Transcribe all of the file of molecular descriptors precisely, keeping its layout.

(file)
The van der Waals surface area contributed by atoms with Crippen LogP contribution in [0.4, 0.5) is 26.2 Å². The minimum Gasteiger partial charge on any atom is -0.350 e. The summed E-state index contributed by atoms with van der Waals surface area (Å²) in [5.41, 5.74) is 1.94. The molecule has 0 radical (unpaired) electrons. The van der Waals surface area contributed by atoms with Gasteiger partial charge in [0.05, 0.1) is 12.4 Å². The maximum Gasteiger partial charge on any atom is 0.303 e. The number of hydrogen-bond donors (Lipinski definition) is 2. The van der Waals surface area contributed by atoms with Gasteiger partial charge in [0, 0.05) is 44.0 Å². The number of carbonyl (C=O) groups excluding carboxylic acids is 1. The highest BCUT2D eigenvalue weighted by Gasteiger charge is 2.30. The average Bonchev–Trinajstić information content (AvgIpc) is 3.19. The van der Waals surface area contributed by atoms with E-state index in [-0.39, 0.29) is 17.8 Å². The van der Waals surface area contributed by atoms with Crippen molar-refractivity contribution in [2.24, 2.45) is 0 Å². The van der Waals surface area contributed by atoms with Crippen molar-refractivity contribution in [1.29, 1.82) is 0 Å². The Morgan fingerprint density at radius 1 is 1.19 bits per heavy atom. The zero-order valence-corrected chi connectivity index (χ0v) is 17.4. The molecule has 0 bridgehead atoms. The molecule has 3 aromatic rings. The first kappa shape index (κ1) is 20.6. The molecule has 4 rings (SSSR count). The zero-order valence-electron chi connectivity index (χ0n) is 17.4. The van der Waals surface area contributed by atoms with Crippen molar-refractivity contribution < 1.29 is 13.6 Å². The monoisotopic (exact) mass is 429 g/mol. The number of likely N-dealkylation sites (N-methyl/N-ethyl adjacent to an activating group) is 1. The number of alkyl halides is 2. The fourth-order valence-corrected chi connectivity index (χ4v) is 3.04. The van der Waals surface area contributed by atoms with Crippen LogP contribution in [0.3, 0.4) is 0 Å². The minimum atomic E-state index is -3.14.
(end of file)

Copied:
The van der Waals surface area contributed by atoms with Crippen LogP contribution in [0.4, 0.5) is 26.2 Å². The minimum Gasteiger partial charge on any atom is -0.350 e. The summed E-state index contributed by atoms with van der Waals surface area (Å²) in [5.41, 5.74) is 1.94. The molecule has 0 radical (unpaired) electrons. The van der Waals surface area contributed by atoms with Gasteiger partial charge in [0.05, 0.1) is 12.4 Å². The maximum Gasteiger partial charge on any atom is 0.303 e. The number of hydrogen-bond donors (Lipinski definition) is 2. The van der Waals surface area contributed by atoms with Gasteiger partial charge in [0, 0.05) is 44.0 Å². The number of carbonyl (C=O) groups excluding carboxylic acids is 1. The highest BCUT2D eigenvalue weighted by Gasteiger charge is 2.30. The average Bonchev–Trinajstić information content (AvgIpc) is 3.19. The van der Waals surface area contributed by atoms with E-state index in [-0.39, 0.29) is 17.8 Å². The van der Waals surface area contributed by atoms with Crippen molar-refractivity contribution in [2.24, 2.45) is 0 Å². The van der Waals surface area contributed by atoms with Crippen molar-refractivity contribution in [1.29, 1.82) is 0 Å². The Morgan fingerprint density at radius 1 is 1.19 bits per heavy atom. The zero-order valence-corrected chi connectivity index (χ0v) is 17.4. The molecule has 0 bridgehead atoms. The molecule has 3 aromatic rings. The first kappa shape index (κ1) is 20.6. The molecule has 4 rings (SSSR count). The zero-order valence-electron chi connectivity index (χ0n) is 17.4. The van der Waals surface area contributed by atoms with Crippen molar-refractivity contribution < 1.29 is 13.6 Å². The monoisotopic (exact) mass is 429 g/mol. The number of likely N-dealkylation sites (N-methyl/N-ethyl adjacent to an activating group) is 1. The number of alkyl halides is 2. The fourth-order valence-corrected chi connectivity index (χ4v) is 3.04. The van der Waals surface area contributed by atoms with Crippen LogP contribution in [0.3, 0.4) is 0 Å². The minimum atomic E-state index is -3.14.